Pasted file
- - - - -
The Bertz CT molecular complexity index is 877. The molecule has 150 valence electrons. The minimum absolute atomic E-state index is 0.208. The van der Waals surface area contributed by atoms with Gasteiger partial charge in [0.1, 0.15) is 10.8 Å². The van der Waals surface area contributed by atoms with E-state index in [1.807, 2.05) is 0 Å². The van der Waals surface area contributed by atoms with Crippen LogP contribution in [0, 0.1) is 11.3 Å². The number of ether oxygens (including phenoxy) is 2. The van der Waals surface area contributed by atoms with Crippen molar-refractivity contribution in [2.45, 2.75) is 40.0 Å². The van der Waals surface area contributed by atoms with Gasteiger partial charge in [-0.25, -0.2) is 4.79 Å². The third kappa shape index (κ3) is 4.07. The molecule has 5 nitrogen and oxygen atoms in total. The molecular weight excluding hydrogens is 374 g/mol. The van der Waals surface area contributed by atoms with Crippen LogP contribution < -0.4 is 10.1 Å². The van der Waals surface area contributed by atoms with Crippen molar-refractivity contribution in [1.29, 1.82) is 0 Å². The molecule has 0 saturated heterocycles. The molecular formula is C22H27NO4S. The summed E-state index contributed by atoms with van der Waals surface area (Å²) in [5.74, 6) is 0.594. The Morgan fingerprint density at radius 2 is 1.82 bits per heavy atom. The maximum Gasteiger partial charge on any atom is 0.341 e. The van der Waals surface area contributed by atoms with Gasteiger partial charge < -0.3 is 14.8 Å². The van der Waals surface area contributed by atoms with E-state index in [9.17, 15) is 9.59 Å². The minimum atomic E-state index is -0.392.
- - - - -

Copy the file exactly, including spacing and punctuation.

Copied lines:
The Bertz CT molecular complexity index is 877. The molecule has 150 valence electrons. The minimum absolute atomic E-state index is 0.208. The van der Waals surface area contributed by atoms with Gasteiger partial charge in [0.1, 0.15) is 10.8 Å². The van der Waals surface area contributed by atoms with E-state index in [1.807, 2.05) is 0 Å². The van der Waals surface area contributed by atoms with Crippen LogP contribution in [0, 0.1) is 11.3 Å². The number of ether oxygens (including phenoxy) is 2. The van der Waals surface area contributed by atoms with Crippen molar-refractivity contribution in [2.45, 2.75) is 40.0 Å². The van der Waals surface area contributed by atoms with Gasteiger partial charge in [-0.25, -0.2) is 4.79 Å². The third kappa shape index (κ3) is 4.07. The molecule has 5 nitrogen and oxygen atoms in total. The molecular weight excluding hydrogens is 374 g/mol. The van der Waals surface area contributed by atoms with Crippen LogP contribution < -0.4 is 10.1 Å². The van der Waals surface area contributed by atoms with Crippen molar-refractivity contribution in [1.29, 1.82) is 0 Å². The molecule has 0 saturated heterocycles. The molecular formula is C22H27NO4S. The summed E-state index contributed by atoms with van der Waals surface area (Å²) in [5.74, 6) is 0.594. The Morgan fingerprint density at radius 2 is 1.82 bits per heavy atom. The maximum Gasteiger partial charge on any atom is 0.341 e. The van der Waals surface area contributed by atoms with Gasteiger partial charge < -0.3 is 14.8 Å². The van der Waals surface area contributed by atoms with E-state index in [9.17, 15) is 9.59 Å². The minimum atomic E-state index is -0.392.